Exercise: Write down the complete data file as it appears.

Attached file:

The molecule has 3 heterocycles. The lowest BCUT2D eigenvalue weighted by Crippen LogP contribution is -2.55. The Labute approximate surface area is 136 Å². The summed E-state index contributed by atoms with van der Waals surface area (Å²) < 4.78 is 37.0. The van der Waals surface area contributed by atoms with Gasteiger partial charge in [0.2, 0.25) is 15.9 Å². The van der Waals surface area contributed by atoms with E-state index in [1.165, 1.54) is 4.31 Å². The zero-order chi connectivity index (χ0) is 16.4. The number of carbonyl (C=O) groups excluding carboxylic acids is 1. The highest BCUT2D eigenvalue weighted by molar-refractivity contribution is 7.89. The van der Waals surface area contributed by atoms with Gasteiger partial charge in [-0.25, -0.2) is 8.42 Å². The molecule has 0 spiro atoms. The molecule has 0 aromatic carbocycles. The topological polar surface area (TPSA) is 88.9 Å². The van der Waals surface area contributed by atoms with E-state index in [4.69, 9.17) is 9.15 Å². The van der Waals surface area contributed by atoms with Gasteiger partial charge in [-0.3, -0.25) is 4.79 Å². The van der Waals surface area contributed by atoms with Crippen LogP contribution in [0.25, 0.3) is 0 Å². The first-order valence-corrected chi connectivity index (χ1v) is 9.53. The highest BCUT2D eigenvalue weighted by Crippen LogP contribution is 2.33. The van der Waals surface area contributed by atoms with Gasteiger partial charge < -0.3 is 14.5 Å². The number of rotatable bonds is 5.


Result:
The molecule has 3 heterocycles. The lowest BCUT2D eigenvalue weighted by Crippen LogP contribution is -2.55. The Labute approximate surface area is 136 Å². The summed E-state index contributed by atoms with van der Waals surface area (Å²) < 4.78 is 37.0. The van der Waals surface area contributed by atoms with Gasteiger partial charge in [0.2, 0.25) is 15.9 Å². The van der Waals surface area contributed by atoms with E-state index in [1.165, 1.54) is 4.31 Å². The zero-order chi connectivity index (χ0) is 16.4. The number of carbonyl (C=O) groups excluding carboxylic acids is 1. The highest BCUT2D eigenvalue weighted by molar-refractivity contribution is 7.89. The van der Waals surface area contributed by atoms with Gasteiger partial charge in [-0.25, -0.2) is 8.42 Å². The molecule has 0 spiro atoms. The molecule has 0 aromatic carbocycles. The topological polar surface area (TPSA) is 88.9 Å². The van der Waals surface area contributed by atoms with E-state index in [4.69, 9.17) is 9.15 Å². The van der Waals surface area contributed by atoms with Gasteiger partial charge in [-0.3, -0.25) is 4.79 Å². The van der Waals surface area contributed by atoms with Crippen LogP contribution in [0.25, 0.3) is 0 Å². The first-order valence-corrected chi connectivity index (χ1v) is 9.53. The highest BCUT2D eigenvalue weighted by Crippen LogP contribution is 2.33. The van der Waals surface area contributed by atoms with Gasteiger partial charge < -0.3 is 14.5 Å². The number of rotatable bonds is 5.